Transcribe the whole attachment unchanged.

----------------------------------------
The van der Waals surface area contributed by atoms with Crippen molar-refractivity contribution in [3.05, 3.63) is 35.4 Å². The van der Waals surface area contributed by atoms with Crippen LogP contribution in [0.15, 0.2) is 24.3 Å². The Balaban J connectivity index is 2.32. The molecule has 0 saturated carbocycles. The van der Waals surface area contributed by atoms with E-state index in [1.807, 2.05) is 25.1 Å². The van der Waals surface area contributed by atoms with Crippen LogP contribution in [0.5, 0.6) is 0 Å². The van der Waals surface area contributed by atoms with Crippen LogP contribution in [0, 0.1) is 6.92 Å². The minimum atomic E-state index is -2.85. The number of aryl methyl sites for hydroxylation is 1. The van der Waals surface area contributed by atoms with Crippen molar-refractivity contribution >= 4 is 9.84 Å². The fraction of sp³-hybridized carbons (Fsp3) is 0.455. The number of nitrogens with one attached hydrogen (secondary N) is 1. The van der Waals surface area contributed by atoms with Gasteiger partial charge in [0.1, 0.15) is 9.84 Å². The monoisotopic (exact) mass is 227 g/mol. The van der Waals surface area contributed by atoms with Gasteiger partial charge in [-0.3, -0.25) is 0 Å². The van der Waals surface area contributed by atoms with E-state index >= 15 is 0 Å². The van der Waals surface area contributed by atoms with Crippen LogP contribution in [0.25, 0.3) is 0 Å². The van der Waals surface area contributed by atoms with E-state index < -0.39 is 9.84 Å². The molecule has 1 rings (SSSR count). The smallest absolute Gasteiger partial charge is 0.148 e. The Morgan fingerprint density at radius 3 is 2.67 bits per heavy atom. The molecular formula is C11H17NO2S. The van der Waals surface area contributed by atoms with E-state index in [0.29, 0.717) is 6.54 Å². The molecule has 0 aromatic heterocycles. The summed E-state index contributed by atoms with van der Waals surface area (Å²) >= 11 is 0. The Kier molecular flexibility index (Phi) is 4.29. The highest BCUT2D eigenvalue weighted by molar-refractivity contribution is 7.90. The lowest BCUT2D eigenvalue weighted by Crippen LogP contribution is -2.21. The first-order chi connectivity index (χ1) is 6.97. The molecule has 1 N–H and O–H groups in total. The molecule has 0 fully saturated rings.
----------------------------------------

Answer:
The van der Waals surface area contributed by atoms with Crippen molar-refractivity contribution in [3.05, 3.63) is 35.4 Å². The van der Waals surface area contributed by atoms with Crippen LogP contribution in [0.15, 0.2) is 24.3 Å². The Balaban J connectivity index is 2.32. The molecule has 0 saturated carbocycles. The van der Waals surface area contributed by atoms with E-state index in [1.807, 2.05) is 25.1 Å². The van der Waals surface area contributed by atoms with Crippen LogP contribution in [0.5, 0.6) is 0 Å². The van der Waals surface area contributed by atoms with Crippen LogP contribution in [0, 0.1) is 6.92 Å². The minimum atomic E-state index is -2.85. The number of aryl methyl sites for hydroxylation is 1. The van der Waals surface area contributed by atoms with Crippen molar-refractivity contribution >= 4 is 9.84 Å². The fraction of sp³-hybridized carbons (Fsp3) is 0.455. The number of nitrogens with one attached hydrogen (secondary N) is 1. The van der Waals surface area contributed by atoms with Gasteiger partial charge in [0.1, 0.15) is 9.84 Å². The monoisotopic (exact) mass is 227 g/mol. The van der Waals surface area contributed by atoms with Gasteiger partial charge in [-0.3, -0.25) is 0 Å². The van der Waals surface area contributed by atoms with E-state index >= 15 is 0 Å². The van der Waals surface area contributed by atoms with Crippen LogP contribution in [0.25, 0.3) is 0 Å². The van der Waals surface area contributed by atoms with E-state index < -0.39 is 9.84 Å². The molecule has 1 rings (SSSR count). The smallest absolute Gasteiger partial charge is 0.148 e. The Morgan fingerprint density at radius 3 is 2.67 bits per heavy atom. The molecular formula is C11H17NO2S. The van der Waals surface area contributed by atoms with E-state index in [0.29, 0.717) is 6.54 Å². The molecule has 0 aromatic heterocycles. The summed E-state index contributed by atoms with van der Waals surface area (Å²) >= 11 is 0. The Kier molecular flexibility index (Phi) is 4.29. The highest BCUT2D eigenvalue weighted by molar-refractivity contribution is 7.90. The lowest BCUT2D eigenvalue weighted by Crippen LogP contribution is -2.21. The first-order chi connectivity index (χ1) is 6.97. The molecule has 1 N–H and O–H groups in total. The molecule has 0 fully saturated rings.